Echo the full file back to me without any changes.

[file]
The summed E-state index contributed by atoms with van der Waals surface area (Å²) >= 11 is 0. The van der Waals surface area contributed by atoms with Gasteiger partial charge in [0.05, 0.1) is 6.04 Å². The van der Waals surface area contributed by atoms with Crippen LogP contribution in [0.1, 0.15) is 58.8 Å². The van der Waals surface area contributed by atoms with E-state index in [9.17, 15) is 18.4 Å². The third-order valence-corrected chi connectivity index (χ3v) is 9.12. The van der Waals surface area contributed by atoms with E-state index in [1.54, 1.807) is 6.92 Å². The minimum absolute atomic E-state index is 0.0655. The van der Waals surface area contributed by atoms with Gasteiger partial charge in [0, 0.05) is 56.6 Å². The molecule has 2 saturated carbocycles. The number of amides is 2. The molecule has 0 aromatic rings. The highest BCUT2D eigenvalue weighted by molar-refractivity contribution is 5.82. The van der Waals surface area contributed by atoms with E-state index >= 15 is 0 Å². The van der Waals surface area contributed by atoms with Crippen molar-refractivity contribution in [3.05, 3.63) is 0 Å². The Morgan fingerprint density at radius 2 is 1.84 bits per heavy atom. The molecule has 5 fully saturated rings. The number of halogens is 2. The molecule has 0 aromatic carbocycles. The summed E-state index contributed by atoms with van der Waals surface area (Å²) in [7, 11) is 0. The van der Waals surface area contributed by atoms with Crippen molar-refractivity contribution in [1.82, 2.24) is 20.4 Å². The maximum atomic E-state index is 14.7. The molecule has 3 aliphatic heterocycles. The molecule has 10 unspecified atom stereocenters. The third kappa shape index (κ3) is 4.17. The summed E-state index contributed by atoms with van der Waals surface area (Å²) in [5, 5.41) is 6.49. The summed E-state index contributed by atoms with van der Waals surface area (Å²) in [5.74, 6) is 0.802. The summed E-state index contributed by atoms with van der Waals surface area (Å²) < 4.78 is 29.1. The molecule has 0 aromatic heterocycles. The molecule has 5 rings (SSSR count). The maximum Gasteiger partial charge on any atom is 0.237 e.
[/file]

The summed E-state index contributed by atoms with van der Waals surface area (Å²) >= 11 is 0. The van der Waals surface area contributed by atoms with Gasteiger partial charge in [0.05, 0.1) is 6.04 Å². The van der Waals surface area contributed by atoms with Crippen LogP contribution in [0.1, 0.15) is 58.8 Å². The van der Waals surface area contributed by atoms with E-state index in [9.17, 15) is 18.4 Å². The third-order valence-corrected chi connectivity index (χ3v) is 9.12. The van der Waals surface area contributed by atoms with E-state index in [1.54, 1.807) is 6.92 Å². The minimum absolute atomic E-state index is 0.0655. The van der Waals surface area contributed by atoms with Gasteiger partial charge in [0, 0.05) is 56.6 Å². The molecule has 2 saturated carbocycles. The number of amides is 2. The molecule has 0 aromatic rings. The highest BCUT2D eigenvalue weighted by molar-refractivity contribution is 5.82. The van der Waals surface area contributed by atoms with E-state index >= 15 is 0 Å². The van der Waals surface area contributed by atoms with Crippen molar-refractivity contribution in [3.05, 3.63) is 0 Å². The Morgan fingerprint density at radius 2 is 1.84 bits per heavy atom. The molecule has 5 fully saturated rings. The number of halogens is 2. The molecule has 0 aromatic carbocycles. The summed E-state index contributed by atoms with van der Waals surface area (Å²) in [7, 11) is 0. The van der Waals surface area contributed by atoms with Crippen molar-refractivity contribution in [1.82, 2.24) is 20.4 Å². The maximum atomic E-state index is 14.7. The molecule has 3 aliphatic heterocycles. The molecule has 10 unspecified atom stereocenters. The third kappa shape index (κ3) is 4.17. The summed E-state index contributed by atoms with van der Waals surface area (Å²) in [5, 5.41) is 6.49. The summed E-state index contributed by atoms with van der Waals surface area (Å²) in [5.74, 6) is 0.802. The summed E-state index contributed by atoms with van der Waals surface area (Å²) < 4.78 is 29.1. The molecule has 0 aromatic heterocycles. The molecule has 5 rings (SSSR count). The maximum Gasteiger partial charge on any atom is 0.237 e.